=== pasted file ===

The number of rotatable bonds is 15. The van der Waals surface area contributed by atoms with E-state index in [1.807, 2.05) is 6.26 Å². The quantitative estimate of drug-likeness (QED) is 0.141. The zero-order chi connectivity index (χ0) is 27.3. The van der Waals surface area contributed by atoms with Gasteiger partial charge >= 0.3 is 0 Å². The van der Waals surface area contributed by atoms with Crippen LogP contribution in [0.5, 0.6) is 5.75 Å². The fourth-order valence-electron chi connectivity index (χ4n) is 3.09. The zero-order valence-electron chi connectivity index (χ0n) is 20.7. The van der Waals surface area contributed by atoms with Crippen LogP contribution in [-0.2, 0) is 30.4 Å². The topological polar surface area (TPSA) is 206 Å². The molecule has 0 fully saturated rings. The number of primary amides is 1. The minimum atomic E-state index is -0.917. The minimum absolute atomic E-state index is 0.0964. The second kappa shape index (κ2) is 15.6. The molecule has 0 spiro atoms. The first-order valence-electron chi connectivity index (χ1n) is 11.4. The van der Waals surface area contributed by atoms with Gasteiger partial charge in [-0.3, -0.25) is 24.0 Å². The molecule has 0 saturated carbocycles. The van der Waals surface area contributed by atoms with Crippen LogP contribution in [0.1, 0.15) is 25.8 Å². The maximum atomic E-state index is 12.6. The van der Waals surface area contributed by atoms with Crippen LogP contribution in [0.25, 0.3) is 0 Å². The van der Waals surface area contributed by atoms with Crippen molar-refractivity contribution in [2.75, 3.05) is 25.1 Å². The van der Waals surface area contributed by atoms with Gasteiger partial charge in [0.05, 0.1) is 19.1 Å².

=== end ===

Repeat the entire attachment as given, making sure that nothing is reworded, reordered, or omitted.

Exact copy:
The number of rotatable bonds is 15. The van der Waals surface area contributed by atoms with E-state index in [1.807, 2.05) is 6.26 Å². The quantitative estimate of drug-likeness (QED) is 0.141. The zero-order chi connectivity index (χ0) is 27.3. The van der Waals surface area contributed by atoms with Gasteiger partial charge >= 0.3 is 0 Å². The van der Waals surface area contributed by atoms with Crippen LogP contribution in [0.5, 0.6) is 5.75 Å². The fourth-order valence-electron chi connectivity index (χ4n) is 3.09. The zero-order valence-electron chi connectivity index (χ0n) is 20.7. The van der Waals surface area contributed by atoms with Crippen LogP contribution in [-0.2, 0) is 30.4 Å². The topological polar surface area (TPSA) is 206 Å². The molecule has 0 fully saturated rings. The number of primary amides is 1. The minimum atomic E-state index is -0.917. The minimum absolute atomic E-state index is 0.0964. The second kappa shape index (κ2) is 15.6. The molecule has 0 spiro atoms. The first-order valence-electron chi connectivity index (χ1n) is 11.4. The van der Waals surface area contributed by atoms with Gasteiger partial charge in [-0.3, -0.25) is 24.0 Å². The molecule has 0 saturated carbocycles. The van der Waals surface area contributed by atoms with Crippen LogP contribution in [0.1, 0.15) is 25.8 Å². The maximum atomic E-state index is 12.6. The van der Waals surface area contributed by atoms with Crippen LogP contribution in [0.25, 0.3) is 0 Å². The van der Waals surface area contributed by atoms with Crippen molar-refractivity contribution in [2.75, 3.05) is 25.1 Å². The van der Waals surface area contributed by atoms with Gasteiger partial charge in [0.05, 0.1) is 19.1 Å².